Other natural nutrients can be effective as well.

Saffron – a flavorful yellow Asian spice – has yielded impressive results in warding off macular degeneration.

One study showed that patients given 20 mg a day of saffron had healthier retinal cells than a control group – with improved eye responses to light. In another study, fourteen months of saffron supplementation sharpened visual acuity and led to patients being able to read two additional lines on a standard eye chart.

And experts say that astaxanthin, the carotenoid that gives salmon flesh its pinkish-orange hue, is capable of crossing the blood-brain barrier, directly delivering antioxidant activity to the brain and eyes.

Speaking of salmon health benefits – eating a healthy amount of omega-3 fatty acids found in cold-water fish also helps to cut the risk of age-related eye diseases. One meta-analysis showed that high dietary intake of omega-3s cut macular degeneration risk by 38 percent.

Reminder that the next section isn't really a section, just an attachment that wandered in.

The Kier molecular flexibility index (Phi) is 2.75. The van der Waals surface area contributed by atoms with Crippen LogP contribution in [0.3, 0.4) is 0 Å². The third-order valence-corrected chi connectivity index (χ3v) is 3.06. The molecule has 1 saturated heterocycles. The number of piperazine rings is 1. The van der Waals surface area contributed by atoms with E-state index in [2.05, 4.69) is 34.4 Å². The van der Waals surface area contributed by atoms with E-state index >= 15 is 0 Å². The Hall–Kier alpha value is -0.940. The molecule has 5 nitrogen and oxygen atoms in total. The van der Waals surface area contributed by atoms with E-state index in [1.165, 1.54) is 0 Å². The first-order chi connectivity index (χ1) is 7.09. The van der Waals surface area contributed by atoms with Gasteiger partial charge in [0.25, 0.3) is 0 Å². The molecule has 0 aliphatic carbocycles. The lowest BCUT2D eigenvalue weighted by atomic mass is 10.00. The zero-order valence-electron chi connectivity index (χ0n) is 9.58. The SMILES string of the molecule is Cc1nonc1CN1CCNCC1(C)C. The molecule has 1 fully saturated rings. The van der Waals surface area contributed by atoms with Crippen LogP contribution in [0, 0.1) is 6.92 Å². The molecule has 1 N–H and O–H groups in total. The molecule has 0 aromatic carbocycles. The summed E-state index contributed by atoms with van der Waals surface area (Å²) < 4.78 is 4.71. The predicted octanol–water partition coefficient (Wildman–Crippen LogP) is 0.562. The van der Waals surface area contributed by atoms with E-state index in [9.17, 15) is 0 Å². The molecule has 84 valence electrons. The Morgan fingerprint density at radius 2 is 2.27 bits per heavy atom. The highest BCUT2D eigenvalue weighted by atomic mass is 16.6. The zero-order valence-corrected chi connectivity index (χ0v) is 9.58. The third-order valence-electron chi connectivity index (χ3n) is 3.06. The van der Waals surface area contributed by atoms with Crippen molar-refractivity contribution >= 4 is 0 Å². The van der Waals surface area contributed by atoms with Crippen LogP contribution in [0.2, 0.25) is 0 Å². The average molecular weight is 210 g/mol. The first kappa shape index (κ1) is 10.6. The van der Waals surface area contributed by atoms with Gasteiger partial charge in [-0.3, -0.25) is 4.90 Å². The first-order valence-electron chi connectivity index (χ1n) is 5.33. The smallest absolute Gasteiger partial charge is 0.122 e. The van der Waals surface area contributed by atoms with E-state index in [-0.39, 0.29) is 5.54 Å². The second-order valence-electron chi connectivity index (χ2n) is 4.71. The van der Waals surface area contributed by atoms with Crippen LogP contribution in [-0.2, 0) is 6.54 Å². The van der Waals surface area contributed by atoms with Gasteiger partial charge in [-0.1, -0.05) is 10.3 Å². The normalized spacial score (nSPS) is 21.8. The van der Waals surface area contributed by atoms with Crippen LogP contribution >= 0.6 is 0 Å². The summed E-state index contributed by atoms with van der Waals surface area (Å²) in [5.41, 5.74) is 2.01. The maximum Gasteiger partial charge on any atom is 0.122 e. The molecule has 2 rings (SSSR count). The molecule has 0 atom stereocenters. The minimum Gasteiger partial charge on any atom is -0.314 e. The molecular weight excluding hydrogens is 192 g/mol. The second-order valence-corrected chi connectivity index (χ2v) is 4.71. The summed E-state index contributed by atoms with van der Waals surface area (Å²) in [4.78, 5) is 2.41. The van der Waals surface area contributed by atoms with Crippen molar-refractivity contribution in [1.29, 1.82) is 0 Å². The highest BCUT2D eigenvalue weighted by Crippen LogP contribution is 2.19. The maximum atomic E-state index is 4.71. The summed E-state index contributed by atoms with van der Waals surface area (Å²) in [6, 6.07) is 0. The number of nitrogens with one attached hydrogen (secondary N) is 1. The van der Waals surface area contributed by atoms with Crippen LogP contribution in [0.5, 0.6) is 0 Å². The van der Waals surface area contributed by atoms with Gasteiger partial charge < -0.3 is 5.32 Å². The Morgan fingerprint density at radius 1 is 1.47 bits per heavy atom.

But the surprising “sleeper” natural supplement for combating ARMD may turn out to be melatonin, the hormone that promotes natural slumber. In one clinical study, researchers found that 3 mg of melatonin every night helped to prevent further vision loss in patients who had already developed ARMD.

Naturally, check with your knowledgeable integrative physician before supplementing.

The takeaway to all of this?  Juicy, refreshing organic oranges have a sweet, previously-unsuspected health benefit – helping to prevent the macular degeneration that jeopardizes our precious eyesight.

And that’s truly an eye-opening revelation. (pardon the pun.)

Sources for this article include: